My So-Called Life

Season 1 Episode 6

The Substitute

Aired Thursday 8:00 PM Sep 29, 1994 on ABC
out of 10
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Episode Summary

Liberty High deals with the issue of censorship when a substitute English teacher encourages students to write their personal feelings in poetry for the school literary magazine.

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  • A substitute teacher comes along and wakes the flow of thought and creativity in the students.

    Imagine going to your stuffy English class one day and have a crazy substitute teacher throw the entire class's writing project out the window while calling it all boring crap, making everyone start over from scratch. That is what Angela's substitute teacher Vic did, and it got everyone's attention. Instead of looking at it as a total loss however, he taught them to look at it as a clean slate. I loved that this teacher inspired the students and got them thinking about freedom of speech and of self-expression. It is always inspiring to see this, and I know it inspires other students as it did for me.

    I hated how they tainted the teacher and made him out to be some idiot who left responsibility behind. It totally blew any respect that I felt for him away. They mucked up the storyline with bull crap, and discredited what he said about thinking for ones self. I do however applaud the ending. Thank goodness it was not left on the messed up note of what a messed up person Vic, the substitute, really was. Instead, Angela "chose her battle" and stood up for a belief and a right worth fighting for.

    It was definitely an episode worth watching.moreless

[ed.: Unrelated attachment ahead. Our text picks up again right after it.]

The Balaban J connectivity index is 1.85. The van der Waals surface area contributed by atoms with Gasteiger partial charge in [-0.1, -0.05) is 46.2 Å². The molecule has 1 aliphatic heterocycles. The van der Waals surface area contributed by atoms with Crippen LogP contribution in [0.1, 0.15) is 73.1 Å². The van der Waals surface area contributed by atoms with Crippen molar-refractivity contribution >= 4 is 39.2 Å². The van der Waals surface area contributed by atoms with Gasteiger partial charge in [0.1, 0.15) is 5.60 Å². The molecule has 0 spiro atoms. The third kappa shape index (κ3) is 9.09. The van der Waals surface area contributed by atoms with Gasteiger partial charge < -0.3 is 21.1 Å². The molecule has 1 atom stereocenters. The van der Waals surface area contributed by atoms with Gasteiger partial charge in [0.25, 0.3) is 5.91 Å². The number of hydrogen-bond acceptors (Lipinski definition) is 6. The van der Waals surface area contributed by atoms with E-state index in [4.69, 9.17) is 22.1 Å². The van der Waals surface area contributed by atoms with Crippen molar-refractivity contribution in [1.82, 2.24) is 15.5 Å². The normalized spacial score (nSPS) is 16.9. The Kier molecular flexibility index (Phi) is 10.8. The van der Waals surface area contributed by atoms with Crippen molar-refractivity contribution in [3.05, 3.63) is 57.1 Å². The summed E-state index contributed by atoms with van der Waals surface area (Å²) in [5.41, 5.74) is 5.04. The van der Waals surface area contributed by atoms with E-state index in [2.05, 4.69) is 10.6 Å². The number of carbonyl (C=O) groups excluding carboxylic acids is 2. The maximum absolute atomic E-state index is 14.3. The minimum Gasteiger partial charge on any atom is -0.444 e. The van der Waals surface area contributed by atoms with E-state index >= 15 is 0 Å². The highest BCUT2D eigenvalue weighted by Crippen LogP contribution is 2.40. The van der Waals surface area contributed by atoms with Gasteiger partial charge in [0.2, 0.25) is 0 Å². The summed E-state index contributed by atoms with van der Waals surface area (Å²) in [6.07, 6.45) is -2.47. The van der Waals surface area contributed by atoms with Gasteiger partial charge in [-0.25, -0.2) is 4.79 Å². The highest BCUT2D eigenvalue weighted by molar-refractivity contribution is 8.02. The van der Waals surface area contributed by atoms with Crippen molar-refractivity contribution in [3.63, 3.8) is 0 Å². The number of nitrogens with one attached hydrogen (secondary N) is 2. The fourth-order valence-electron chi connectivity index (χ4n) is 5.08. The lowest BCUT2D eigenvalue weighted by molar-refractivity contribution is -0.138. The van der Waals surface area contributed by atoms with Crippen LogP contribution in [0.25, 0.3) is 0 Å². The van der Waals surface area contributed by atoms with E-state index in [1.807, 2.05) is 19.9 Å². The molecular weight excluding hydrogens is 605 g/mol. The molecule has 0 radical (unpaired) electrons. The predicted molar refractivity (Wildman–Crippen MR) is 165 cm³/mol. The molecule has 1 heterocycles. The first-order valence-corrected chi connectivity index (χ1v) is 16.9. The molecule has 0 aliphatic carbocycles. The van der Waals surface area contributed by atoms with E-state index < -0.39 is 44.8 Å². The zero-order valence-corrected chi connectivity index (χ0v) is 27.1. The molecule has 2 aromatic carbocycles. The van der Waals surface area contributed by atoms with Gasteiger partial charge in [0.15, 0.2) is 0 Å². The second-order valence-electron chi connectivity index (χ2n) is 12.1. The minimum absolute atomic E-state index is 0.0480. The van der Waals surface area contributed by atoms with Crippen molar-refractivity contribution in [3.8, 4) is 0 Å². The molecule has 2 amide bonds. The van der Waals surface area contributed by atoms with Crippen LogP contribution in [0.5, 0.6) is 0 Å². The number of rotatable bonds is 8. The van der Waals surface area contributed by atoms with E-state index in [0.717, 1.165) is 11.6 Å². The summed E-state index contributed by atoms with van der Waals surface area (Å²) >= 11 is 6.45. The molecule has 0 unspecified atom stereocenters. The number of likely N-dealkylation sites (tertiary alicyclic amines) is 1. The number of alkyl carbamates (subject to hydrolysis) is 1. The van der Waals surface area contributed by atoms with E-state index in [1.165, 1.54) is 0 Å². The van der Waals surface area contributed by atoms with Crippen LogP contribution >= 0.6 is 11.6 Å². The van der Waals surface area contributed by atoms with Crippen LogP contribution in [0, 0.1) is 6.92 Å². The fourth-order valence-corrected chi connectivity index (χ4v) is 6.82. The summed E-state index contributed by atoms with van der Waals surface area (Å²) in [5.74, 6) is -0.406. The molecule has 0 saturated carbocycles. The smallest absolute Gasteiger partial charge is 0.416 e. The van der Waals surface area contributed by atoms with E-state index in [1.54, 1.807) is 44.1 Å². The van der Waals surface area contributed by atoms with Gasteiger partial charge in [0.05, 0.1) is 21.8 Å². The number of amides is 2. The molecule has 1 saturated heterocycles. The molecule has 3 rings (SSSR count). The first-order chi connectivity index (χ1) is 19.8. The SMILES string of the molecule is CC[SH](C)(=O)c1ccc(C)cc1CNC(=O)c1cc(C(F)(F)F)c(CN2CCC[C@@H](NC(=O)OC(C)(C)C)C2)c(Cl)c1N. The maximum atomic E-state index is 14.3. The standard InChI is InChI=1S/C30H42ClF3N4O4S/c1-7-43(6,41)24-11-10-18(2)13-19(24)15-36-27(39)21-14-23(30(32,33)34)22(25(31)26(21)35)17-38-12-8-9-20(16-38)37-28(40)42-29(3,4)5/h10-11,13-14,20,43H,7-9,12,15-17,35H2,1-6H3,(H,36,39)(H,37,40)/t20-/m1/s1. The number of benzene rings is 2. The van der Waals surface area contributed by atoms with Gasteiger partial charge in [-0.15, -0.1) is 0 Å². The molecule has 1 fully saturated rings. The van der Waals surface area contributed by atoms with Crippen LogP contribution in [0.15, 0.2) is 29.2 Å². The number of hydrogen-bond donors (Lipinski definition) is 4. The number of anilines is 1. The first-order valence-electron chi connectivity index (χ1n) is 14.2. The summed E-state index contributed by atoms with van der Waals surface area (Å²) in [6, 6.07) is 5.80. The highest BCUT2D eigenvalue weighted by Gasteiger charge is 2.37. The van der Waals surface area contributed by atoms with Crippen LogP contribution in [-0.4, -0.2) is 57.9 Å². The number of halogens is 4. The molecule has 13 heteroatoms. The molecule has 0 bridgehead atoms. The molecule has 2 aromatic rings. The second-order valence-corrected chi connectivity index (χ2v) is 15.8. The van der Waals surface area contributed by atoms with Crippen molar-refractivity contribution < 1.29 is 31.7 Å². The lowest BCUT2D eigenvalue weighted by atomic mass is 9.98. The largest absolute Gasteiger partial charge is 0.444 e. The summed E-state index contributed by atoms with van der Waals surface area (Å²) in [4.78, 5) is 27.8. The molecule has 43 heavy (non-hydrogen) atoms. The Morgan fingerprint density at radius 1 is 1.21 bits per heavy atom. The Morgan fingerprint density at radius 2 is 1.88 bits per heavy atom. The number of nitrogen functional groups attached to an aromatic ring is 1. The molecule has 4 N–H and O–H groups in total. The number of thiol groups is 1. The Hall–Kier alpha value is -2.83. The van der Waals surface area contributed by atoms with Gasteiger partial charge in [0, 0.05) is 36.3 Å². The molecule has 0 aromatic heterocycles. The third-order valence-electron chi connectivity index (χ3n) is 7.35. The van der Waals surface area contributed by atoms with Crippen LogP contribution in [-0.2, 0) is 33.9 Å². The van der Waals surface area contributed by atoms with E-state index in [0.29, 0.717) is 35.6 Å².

• A Dead Poet's Society-esque episode except with a teacher with an annoying accent and a dark past- that isn't even that dark. I've got to say The Simpson's does it better. (Possible spoilers).moreless

    I'm not a big fan of the types of plot's where a teacher comes into the school and revolutionises the way students think and perceive the world, especially when they command attention by throwing assignments out windows and lying down on desks instead of using the seat. Yep, not a big fan at all. At first i wasn't even sure where the teacher came from, considering his accent at first was somewhat English then very bad Boston-American, and then later, something else. But in my honest opinion, i found him very annoying.

    I know good teachers are hard to come by, i've had two in my life, both of which left too early like Mr. Racine did, except for better job prospects in better schools. But they didn't have to make a big splash by telling everyone how crap their work was, they got respect by treating us with respect and stopping class midway to just to talk to us because they didn't feel like teaching. Mr. Racine was just a very good orator, in a similar fashion cult leaders get people to join them. You don't need a good teacher to motivate you. It helps, but it isn't necessary. The episode shows sequences of other students going to the class to see him teach and the colour of his socks, and the smiles and enthusiasm on their faces. I'm sorry, but i didn't buy any of it. If anything i found him even more annoying. And then he actually proves it when we find out he walked out on his family. YES! A legitimate reason to hate him.

    I know the Mr. Racine character was there to inspire the students, but it goes to show how effective he was... only Angela was the one who photocopied and distributed the confiscated lit magazine. I could have liked him, except the actor who played him made him sound so seedy in a way. I was with Brian on this one: I have a right to not like him.moreless

Trivia, Notes, Quotes and Allusions


  • TRIVIA (3)

  • QUOTES (12)

    • Brian (about Angela getting a ride from Mr. Racine): So, is there, like, anyone's car you won't get into?
      Angela: Right. I live my life to annoy you, Krakow. You're, like, my world.
      Brian: Shut up. I mean, he's old. He's a teacher.
      Angela: What? You think I, like, did something with him?